Three best weighted blankets

Lauren Corona

Make sure that whoever is using the weighted blanket can easily lift it off themselves.

The concept of a weighted blanket might seem odd to the uninitiated, but they've proved useful to countless people worldwide. Weighted blankets provide general calming properties and better sleep to people with autism spectrum disorder (ASD), anxiety, PTSD, insomnia, sensory processing disorders, ADHD, and some types of chronic pain.

But, here's the problem: finding the right weighted blanket can seem baffling. With a range of weights, sizes, materials, and other features to choose from, it's hard for the uninitiated to know where to start. That's where we can help. Read our thorough guide to weighted blankets for a simpler and smoother purchasing process.

Considerations when choosing weighted blankets

What size weighted blanket do you require?

You can find weighted blankets in a range of sizes, from twin to king. Choose whichever is right for you and the size of your bed. Note that weighted blankets are supposed to be smaller than comforters designed for a bed of the same size. For the sake of even weight distribution, they're meant to be smaller than the mattress, not overhanging the edges. If you share a bed but your partner has no interest in using a weighted blanket, consider using a twin-size weighted blanket while your partner has their own twin comforter.

What outer material would you prefer?

Natural fibers, such as cotton and bamboo, are cooler and more breathable than synthetics. Don't worry about the feeling of the outer material against your skin, as you can (and probably should) use a cover.

What weight do you need?

Weighted blankets come in different weights. A basic rule of thumb is that your weighted blanket should be around 10% of your body weight, plus an extra one to two pounds. So, someone of 140 pounds should opt for a 15- or 16-pound weighted blanket. Of course, this isn't an exact science. Some people prefer slightly more weight than recommended (especially when using a weighted blanket to relieve anxiety), and some people prefer less.


Weight type

The type of weights inside a weighted blanket vary depending on the product you choose. Glass and plastic beads are some of the most common options, but sand and rice are also used fairly frequently. There's not really a right choice for weight type, but we have heard some reports of leakage from sand-filled weighted blankets, so keep this in mind while you shop.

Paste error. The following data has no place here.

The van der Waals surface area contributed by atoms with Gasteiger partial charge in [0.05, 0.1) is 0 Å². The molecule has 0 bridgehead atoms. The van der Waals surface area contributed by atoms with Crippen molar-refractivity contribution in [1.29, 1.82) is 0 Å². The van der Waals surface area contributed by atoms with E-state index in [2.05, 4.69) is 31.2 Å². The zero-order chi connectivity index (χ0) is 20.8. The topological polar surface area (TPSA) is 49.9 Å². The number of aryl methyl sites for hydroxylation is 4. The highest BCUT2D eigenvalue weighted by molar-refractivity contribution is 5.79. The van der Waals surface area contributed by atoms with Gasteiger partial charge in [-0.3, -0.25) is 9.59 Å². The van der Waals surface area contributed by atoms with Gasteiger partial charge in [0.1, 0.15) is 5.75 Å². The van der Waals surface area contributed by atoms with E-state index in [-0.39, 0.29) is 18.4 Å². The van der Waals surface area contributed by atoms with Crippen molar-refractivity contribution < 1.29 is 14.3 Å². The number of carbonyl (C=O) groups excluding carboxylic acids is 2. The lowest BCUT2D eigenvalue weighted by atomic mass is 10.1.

A decent weighted blanket should feature box or baffle-box stitching to help keep both the filling and the weights in place. Avoid any weighted blanket that doesn't have this type of stitching, as you will likely end up with uneven weight distribution and lumpy filling.

Secured weights

Some weighted blankets have free-floating weights whereas others are stitched or secured in place. Even with box stitching, free-floating weights can move around within their box. This makes some noise and creates a sensation that can be annoying, especially to people with sensory issues.


Weighted blankets vary in price depending on a range of factors including size, overall weight, the types of weights used, and the quality of construction. The majority of king and queen weighted blankets cost between $100 and $200, but you may find some outliers. Smaller twin or full-size weighted blankets cost slightly less, usually between $50 and $150.


Q. Do I need a cover for my weighted blanket?

A. Since weighted blankets can be tricky to wash, it's best to put a cover on them so you can wash the cover instead of the whole blanket.

Q. Will a weighted blanket work for me?

A. While weighted blankets do help many people with insomnia, anxiety, autism, and more, it's impossible to guarantee that a weighted blanket would work for you. Look for one with a comprehensive refund policy, so you can return it if you don't like it.  

Weighted blankets we recommend

Best of the Best: Weighted Idea Cotton Weighted Blanket 

Our take: Comfort and functionality meet in this luxurious 100% cotton weighted blanket.

What we like: Box stitching helps with even weight and filling distribution. Light cotton filler helps avoid overheating.

What we dislike: Weights aren't secured.

Best bang for your buck: ZonLi Softest Weighted Blanket 

Our take: With odorless glass beads and breathable cotton, this is an affordable choice for someone who wants to try a weighted blanket for the first time or someone who would like to keep an extra weighted blanket on hand.

What we like: Soft and comfortable. Pellets are distributed evenly. Perhaps most appealing of all, however, is the lower price.

What we dislike: Some owners have complained of pellet leaks.

Choice 3: Roore Children's Weighted Blanket 

Our take: An affordable weighted blanket for a younger child (must be over the age of five). A good investment that often yields positive results.

What we like: Many parents rave that the blanket has helped a child with special needs sleep more easily. The included duvet is a nice bonus.

What we dislike: The blanket may bunch up inside the duvet, and it may make some noise.

Lauren Corona is a writer for BestReviews. BestReviews is a product review company with a singular mission: to help simplify your purchasing decisions and save you time and money. BestReviews never accepts free products from manufacturers and purchases every product it reviews with its own funds. 

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